I will never know how Jerry knew that $7,000 was the exact total of my savings account, and I doubted I would ever see the money again, but the truth is I probably would have accepted if he said I would have to work the rest of my life for him for free.

The Pawnee is a single-place airplane, so one’s first flight in it is solo. Jerry showed me how to slither through the window to get into the doorless cockpit. Then as I sat far higher than in any airplane I had ever flown, he raised and lowered the tail to show me what the attitude sight picture would be at cruise versus climb and descent. Because of the fuel tank and the unused hopper in back of the engine, the snout of the Pawnee is ten feet long, and Jerry explained that the sight picture over the nose, the sound, and the feel of the aircraft gave a more reliable indication of attitude and airspeed than the cockpit instruments.

I fired up the big Lycoming with nearly four times the power of the little Champ, and advanced the throttle. Before I could even raise the tail, the Pawnee, unencumbered by a sailplane, leapt into the air. The next 15 minutes were pure joy as I maneuvered the airplane, getting a feel for how it handled.

We were landing to the south that day. When the tow planes returned from a tow, landing to the south and trailing the tow rope, the pilots would fly around a tall stand of trees north of the runway, lining back up with the runway and leveling their wings just before touching down in a graceful maneuver. Even though I was not trailing a rope I decided I should practice this maneuver and was congratulating myself on a deft execution as I passed through 30 feet above the ground just short of the grass runway.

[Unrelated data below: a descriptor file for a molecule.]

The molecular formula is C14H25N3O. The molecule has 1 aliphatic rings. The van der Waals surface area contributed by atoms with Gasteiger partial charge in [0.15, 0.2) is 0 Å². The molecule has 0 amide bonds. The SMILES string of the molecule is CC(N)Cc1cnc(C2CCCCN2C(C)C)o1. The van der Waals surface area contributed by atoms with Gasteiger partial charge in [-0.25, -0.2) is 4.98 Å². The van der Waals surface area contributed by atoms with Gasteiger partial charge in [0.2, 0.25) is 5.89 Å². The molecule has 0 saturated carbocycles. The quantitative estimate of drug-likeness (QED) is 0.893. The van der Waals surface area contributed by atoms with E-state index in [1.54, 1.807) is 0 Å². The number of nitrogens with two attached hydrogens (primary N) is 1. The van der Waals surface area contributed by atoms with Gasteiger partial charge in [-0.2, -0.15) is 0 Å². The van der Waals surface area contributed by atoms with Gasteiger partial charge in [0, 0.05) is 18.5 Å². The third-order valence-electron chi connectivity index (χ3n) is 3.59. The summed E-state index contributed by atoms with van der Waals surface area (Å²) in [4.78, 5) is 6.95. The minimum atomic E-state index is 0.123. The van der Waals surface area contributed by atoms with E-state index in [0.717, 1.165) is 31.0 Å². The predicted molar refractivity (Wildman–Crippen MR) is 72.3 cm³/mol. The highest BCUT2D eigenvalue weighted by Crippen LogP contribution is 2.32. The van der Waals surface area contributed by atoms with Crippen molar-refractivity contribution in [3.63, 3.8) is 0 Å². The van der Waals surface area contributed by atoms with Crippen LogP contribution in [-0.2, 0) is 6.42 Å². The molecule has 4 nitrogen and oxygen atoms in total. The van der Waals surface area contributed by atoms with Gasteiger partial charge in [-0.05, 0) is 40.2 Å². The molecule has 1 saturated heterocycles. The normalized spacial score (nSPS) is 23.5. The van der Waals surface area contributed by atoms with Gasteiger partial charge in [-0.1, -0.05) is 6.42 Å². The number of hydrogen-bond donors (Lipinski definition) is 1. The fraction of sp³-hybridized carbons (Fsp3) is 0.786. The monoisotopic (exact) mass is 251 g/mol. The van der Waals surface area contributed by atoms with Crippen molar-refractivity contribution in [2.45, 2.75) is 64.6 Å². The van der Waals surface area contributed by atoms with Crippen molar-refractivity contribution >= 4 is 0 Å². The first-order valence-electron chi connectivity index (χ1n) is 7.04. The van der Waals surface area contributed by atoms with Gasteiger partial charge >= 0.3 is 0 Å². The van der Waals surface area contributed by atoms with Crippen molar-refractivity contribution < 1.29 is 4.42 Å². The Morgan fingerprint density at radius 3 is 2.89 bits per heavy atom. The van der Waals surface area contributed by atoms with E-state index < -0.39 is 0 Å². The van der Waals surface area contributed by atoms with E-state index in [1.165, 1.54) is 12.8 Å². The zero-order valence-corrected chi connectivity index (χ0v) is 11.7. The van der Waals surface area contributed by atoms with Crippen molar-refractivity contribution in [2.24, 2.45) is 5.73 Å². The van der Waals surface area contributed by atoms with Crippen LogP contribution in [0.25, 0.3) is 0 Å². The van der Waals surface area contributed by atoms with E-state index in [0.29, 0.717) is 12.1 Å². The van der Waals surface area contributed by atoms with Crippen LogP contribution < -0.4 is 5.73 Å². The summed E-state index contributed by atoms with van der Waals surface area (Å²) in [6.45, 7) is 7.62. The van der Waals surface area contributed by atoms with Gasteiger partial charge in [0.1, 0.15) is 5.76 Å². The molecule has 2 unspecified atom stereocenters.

Suddenly I was horrified to realize that, focused on maneuvering the airplane, I had completely forgotten the sight picture of how high I would be with the wheels on the ground and in a three-point attitude for touchdown. I was anxiously trying to bring this picture back into mind when I heard a faint rumbling sound; while I was preoccupied with deciding when to flare, unconsciously trying to delay the moment of decision, I had probably pulled back on the stick slightly and the docile Pawnee had happily landed itself on the grass so gently I had not felt the contact with the earth. It was to be many hundreds of flights in the Pawnee later before I could even come close to that first, perfect landing.

I taxied up to Jerry and shut the engine down, excitedly describing how easy the Pawnee was to fly. “In another six or seven flights I think I will be ready to start towing.”

“Six or seven flights? Hell,” Jerry said, “there’s a revenue flight waiting for you,” and he clipped a tow rope to the Pawnee.

And, mirabile dictu, two weeks later Jerry repaid my $7,000!

About the Author: Key Dismukes retired as Chief Scientist for Human Factors at NASA Ames Research Center. His research addressed the ability of experts to manage challenging situations, error vulnerability, risk management, prospective memory, attention management in multitasking, and learning and memory. He holds ATP, B737 and Citation-type, and glider instructor ratings and received the 2013 Laura Tabor Barbour Air Safety Award.